Thursday, April 2, 2015

Cherry Blossom Season

I was in Japan in mid-March, just as the plum trees and a few cherry trees were beginning to blossom.  The nation was preparing for the cherry blossoms, the way we prepare for Christmas.  There were wreaths of cherry blossoms on light poles, and signs for celebrations in various cities.  At the National Museum, every exhibit featured art and design using cherry blossoms.  One of the exhibits I passed was of swords from the samurai era -- the swords were exceptionally beautiful, but displayed without their hilts -- as if the metalwork was the point, and indeed, it was extraordinary.  The coincidence of blossoms and hilt-less swords reminded me of a poem that my mother used to read to me from The Anthology of World Poetry.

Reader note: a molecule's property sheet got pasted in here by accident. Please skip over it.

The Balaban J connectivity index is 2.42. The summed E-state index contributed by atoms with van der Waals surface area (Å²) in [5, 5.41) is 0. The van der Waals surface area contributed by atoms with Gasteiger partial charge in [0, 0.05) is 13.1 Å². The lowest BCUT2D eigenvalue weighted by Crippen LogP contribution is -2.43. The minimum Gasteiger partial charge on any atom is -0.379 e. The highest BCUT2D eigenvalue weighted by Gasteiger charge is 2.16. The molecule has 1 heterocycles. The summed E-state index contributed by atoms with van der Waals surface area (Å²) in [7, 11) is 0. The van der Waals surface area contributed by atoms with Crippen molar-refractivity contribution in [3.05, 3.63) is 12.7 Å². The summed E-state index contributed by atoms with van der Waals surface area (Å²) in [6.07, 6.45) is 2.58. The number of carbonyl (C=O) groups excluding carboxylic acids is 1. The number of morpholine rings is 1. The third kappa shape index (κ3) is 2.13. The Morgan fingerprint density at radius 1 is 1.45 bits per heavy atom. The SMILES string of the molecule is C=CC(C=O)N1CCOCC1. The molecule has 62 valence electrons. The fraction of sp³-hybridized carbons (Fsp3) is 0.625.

An Old Song
Yehoash (translated from Yiddish by Marie Syrkin)

In the blossom-land Japan
Somewhere thus an old song ran.

Said a warrior to a smith
“Hammer me a sword forthwith,
Make the blade light as wind on water laid,
Make if lone
As the wheat at harvest song.
Supple, swift
As a snake, without a rift,
Full of lightnings, thousand-eyed!
Smooth as silken cloth and thin
As the web that spiders spin,
And merciless as pain, and cold.”

“On the hilt what shall be told?”

“On the sword’s hilt, my good man,”
Said the warrior of Japan,
“Trace for me
A running lake, a flock of sheep

And one who sings her child to sleep.”

I promised to send this poem to Haruko Takasaki-Fullilove, my daughter-in-law, and she promised to send a photo of the weeping cherries over a canal in Tokyo.  Here's the photo.

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